Renowned actor Michael J. Fox has been remarkably open about his ongoing battle with Parkinson’s disease, a condition he was diagnosed with at the early age of 29. In a forthcoming interview on CBS Sunday Morning, Fox delves into the growing challenges he faces as the disease progresses, simultaneously confronting thoughts about his mortality.

Michael J. Fox

In an advance preview of the interview, Fox speaks with remarkable honesty: “It’s banging on the door… Yeah, I mean, I’m not gonna lie. It’s gettin’ hard, it’s gettin’ harder. It’s gettin’ tougher. Every day it’s tougher. But, but that’s — that’s the way it is.” Now at 61, despite the escalating difficulties, he demonstrates unwavering determination and resilience.

Throughout his journey, Michael J. Fox has become a formidable advocate for Parkinson’s research, primarily through his foundation. The Michael J. Fox Foundation has been instrumental in making significant strides in the field, including the discovery of a biogenetic marker that could revolutionize early diagnosis and treatment of Parkinson’s. Despite these advancements and his active involvement in research, Fox is acutely aware of his mortality.

During the CBS interview, he discusses undergoing spinal surgery to remove a benign tumor, which profoundly affected his mobility and led to multiple instances of broken bones. For individuals with Parkinson’s, falling poses a significant risk, often resulting in serious complications such as pneumonia. Fox poignantly states, “You don’t die from Parkinson’s. You die with Parkinson’s,” acknowledging the disease’s impact on life expectancy. He admits to contemplating his mortality, saying, “I’ve been thinking about the mortality of it… I’m not gonna be 80.”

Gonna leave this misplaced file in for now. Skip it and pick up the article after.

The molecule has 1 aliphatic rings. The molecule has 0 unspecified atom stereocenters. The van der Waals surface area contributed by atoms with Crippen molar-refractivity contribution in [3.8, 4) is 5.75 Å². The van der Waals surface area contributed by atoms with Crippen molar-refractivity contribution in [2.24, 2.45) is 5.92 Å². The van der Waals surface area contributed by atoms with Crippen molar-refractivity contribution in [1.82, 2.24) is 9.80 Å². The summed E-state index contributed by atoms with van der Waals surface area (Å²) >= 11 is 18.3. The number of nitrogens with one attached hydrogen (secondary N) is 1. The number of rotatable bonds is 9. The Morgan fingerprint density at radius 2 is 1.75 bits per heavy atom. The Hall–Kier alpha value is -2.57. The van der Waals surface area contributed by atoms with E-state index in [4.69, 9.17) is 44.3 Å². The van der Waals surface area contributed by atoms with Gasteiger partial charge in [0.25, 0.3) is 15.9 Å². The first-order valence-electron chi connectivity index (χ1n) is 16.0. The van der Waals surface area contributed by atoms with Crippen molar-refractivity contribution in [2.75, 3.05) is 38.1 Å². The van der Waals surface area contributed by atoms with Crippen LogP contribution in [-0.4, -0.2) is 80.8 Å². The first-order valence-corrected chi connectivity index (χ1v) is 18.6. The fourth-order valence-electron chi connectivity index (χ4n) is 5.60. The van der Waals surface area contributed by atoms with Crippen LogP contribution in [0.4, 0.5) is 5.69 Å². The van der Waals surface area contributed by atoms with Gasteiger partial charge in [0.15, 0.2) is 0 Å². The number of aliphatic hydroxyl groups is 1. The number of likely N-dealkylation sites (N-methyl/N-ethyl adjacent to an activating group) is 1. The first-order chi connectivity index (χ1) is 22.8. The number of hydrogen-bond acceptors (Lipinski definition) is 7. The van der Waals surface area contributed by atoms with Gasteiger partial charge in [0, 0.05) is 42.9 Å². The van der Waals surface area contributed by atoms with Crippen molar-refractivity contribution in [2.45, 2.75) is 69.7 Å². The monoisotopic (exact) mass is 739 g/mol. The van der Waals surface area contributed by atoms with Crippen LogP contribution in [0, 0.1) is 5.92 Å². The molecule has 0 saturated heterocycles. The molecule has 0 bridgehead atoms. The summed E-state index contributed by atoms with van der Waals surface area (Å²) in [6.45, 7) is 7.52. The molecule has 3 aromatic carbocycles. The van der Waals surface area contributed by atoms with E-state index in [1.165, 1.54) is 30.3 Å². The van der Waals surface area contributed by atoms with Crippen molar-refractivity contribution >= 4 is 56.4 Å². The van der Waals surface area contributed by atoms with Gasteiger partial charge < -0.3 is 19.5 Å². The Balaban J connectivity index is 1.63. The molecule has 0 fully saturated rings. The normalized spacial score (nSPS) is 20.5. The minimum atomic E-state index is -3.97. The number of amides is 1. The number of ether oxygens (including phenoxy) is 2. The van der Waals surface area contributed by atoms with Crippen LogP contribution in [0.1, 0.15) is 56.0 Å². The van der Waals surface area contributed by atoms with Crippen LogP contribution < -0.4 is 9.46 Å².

Michael J. Fox

Fox, who initially kept his diagnosis private, has since become a beacon of transparency regarding his experience with Parkinson’s. His story is vividly captured in the upcoming documentary Still: A Michael J. Fox Movie, which is slated for release on Apple TV+ on May 12th.

Throughout both the CBS Sunday Morning interview and the documentary, one thing remains undiminished by his condition: his optimism. In a recent conversation, Fox shared his perspective on maintaining a positive outlook, “I can be optimistic as long as I’m grateful… And it sounds hokey, but to this day, if I can find one little thing to be grateful for, I can be optimistic about it.”

Michael J. Fox’s journey, marked by both struggle and resilience, continues to be a source of inspiration for many. He embodies the power of optimism and the importance of finding gratitude, even amidst the most challenging circumstances.

His candidness and positive approach serve as poignant reminders that such attitudes can profoundly impact how one navigates life’s adversities.

Michael J. Fox (born June 9, 1961, Edmonton, Alberta, Canada) Canadian American actor and activist who rose to fame in the 1980s for his comedic roles and who later became involved in Parkinson disease research after being diagnosed with the disorder.

The cast of Family Ties (clockwise from top left): Michael J. Fox, Justine Bateman, Tina Yothers, Meredith Baxter, and Michael Gross.

Fox grew up on Canadian military bases and moved to Los Angeles at age 18. He won three Emmy Awards (1986–88) for his role as Alex P. Keaton on the popular television series Family Ties (1982–89), where he worked with Tracy Pollan, his future wife. He later starred in the series Spin City (1996–2002), winning an Emmy in 2000, his last year on the show. Fox also appeared in feature films, notably portraying Marty McFly in the hit comedy Back to the Future (1985) and its sequels (1989 and 1990). His other movie credits included Casualties of War (1989), The American President (1995), and Mars Attacks! (1996). In addition, he provided the voice of Stuart Little in a series of animated films based on characters from E.B. White’s children’s book.